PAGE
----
Now, how does this insurance estimate square with Treasury yields today? Let’s assume that a reasonable yield for the 30-year Treasury would be roughly equal to the long-term growth rate of gross domestic product in nominal terms. Forecasts vary, of course, but seem to hover around the 4% mark. If we subtract 60 basis points or so to account for the insurance cost of hedging pension liabilities, we get a 30-year Treasury yield of 3.4%. That’s about where it’s trading today.

Is that rich or cheap? We’d say about fair, given the demand from pension funds hedging liabilities.

So, we don’t think it’s prudent to bet on yields falling much lower than they are today. Sure, a geopolitical shock or some other flight-to-safety factor could come into play to put more downward pressure on yields. However, it seems unwise to think pension funds will suddenly become willing to shell out more for 30-year Treasuries as liability insurance than what the market typically charges to hedge equally risky assets. They’d be more likely to move on to second-best insurance substitutes—or possibly do without insurance altogether.

This leaves the long Treasury bond with what we view as a very lopsided return profile: a low upside in terms of positive returns and the possibility of sizable losses if hedging demand falls off.

The views expressed herein do not constitute research, investment advice or trade recommendations and do not necessarily represent the views of all AllianceBernstein portfolio-management teams.

Michael DePalma is Chief Investment Officer of Tail Risk Parity Services and Philip Chasparis is Quantitative Analyst of Global Diversified Strategies, both at AllianceBernstein, L.P.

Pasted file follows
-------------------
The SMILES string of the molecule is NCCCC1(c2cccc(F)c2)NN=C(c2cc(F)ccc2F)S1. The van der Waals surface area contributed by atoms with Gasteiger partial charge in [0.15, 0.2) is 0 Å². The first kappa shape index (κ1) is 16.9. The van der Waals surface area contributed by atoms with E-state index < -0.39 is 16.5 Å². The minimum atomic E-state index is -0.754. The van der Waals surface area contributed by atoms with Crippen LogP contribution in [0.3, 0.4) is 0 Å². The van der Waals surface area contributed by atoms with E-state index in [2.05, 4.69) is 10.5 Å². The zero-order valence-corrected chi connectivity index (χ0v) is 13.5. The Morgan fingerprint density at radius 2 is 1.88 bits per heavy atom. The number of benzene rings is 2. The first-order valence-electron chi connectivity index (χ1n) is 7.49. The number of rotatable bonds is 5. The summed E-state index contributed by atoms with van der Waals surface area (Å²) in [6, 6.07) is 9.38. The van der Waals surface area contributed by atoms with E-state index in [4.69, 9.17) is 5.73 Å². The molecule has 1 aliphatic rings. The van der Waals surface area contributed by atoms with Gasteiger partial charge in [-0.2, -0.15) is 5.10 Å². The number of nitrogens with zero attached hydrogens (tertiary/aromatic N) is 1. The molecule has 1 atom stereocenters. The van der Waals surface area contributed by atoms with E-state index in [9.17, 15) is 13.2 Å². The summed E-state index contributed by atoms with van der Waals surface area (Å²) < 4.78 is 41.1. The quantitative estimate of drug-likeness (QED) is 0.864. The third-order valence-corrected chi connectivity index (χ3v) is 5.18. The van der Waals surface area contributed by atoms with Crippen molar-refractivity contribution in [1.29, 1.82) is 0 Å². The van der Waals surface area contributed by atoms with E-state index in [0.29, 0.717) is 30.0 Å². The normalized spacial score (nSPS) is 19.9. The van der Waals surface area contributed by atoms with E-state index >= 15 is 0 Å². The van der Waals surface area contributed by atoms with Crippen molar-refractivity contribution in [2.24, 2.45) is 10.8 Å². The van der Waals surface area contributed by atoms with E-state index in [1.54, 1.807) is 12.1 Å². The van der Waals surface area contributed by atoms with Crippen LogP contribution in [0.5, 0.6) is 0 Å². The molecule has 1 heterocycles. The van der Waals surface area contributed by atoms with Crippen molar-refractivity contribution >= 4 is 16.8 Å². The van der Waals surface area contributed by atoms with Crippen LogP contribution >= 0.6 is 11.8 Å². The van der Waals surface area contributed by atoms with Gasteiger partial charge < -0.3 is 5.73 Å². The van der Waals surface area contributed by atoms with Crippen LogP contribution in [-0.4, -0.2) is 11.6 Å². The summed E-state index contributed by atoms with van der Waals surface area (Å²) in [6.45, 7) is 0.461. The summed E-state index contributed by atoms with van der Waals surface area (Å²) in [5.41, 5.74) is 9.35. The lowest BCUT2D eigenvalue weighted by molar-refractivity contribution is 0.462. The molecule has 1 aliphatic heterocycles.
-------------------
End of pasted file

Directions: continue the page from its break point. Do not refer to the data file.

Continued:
5 comments

  1. Could you please explain how you get the cost for an ATM put on the S&P as 0.56%? It seems that it would be a lot more than that. For example a 3 month ATM put option currently costs around 3% (at presumably similar vol levels to 16% or maybe lower).

    • Ashwin Alankar

      Good question, VK.

      Since the liability hedging cost analyzed in this piece is the cost to hedge the value of 30-year liabilities today for the next 30 years, the relevant cost to protect the current equity value over the next 30 years is a 30-year at-the-money (ATM) put option.

      Assuming an implied volatility of 23% (the term structure of volatility is upward sloping to capture term premium risk, so it’s higher than shorter-dated at-the-money options), and assuming reasonable levels of interest rates and dividends based on the forward market, a 30-year ATM put option costs about 17%, which is equivalent to 17%/30 = 56.6 basis points per year.

      You’re absolutely correct that the strategy of rolling 3-month ATM put options costs a lot more, because this strategy isn’t just protecting the current value of equity—it’s protecting any future appreciation in the value of equity.

      For example, if the price of the S&P 500 Index today is $100, a 30-year buy and hold ATM put option will ensure that at the end of 30 years the value is no less than $100. However, if in three months the S&P 500 Index appreciates to $150, the strategy of buying a new 3-month ATM put option every three months (in this case, the first one struck at $100 and, once expired, buying a new one struck at $150) will ensure that your value does not fall below $150.

      So, you’ve locked in the $50 appreciation following a 3-month rolling ATM put option strategy where a one-time static 30-year ATM put strategy at t=0 will not lock this in. Extending this example, if you purchased a 1-month ATM put option and rolled this over each month, it would cost more than the 3-month ATM put rolling strategy.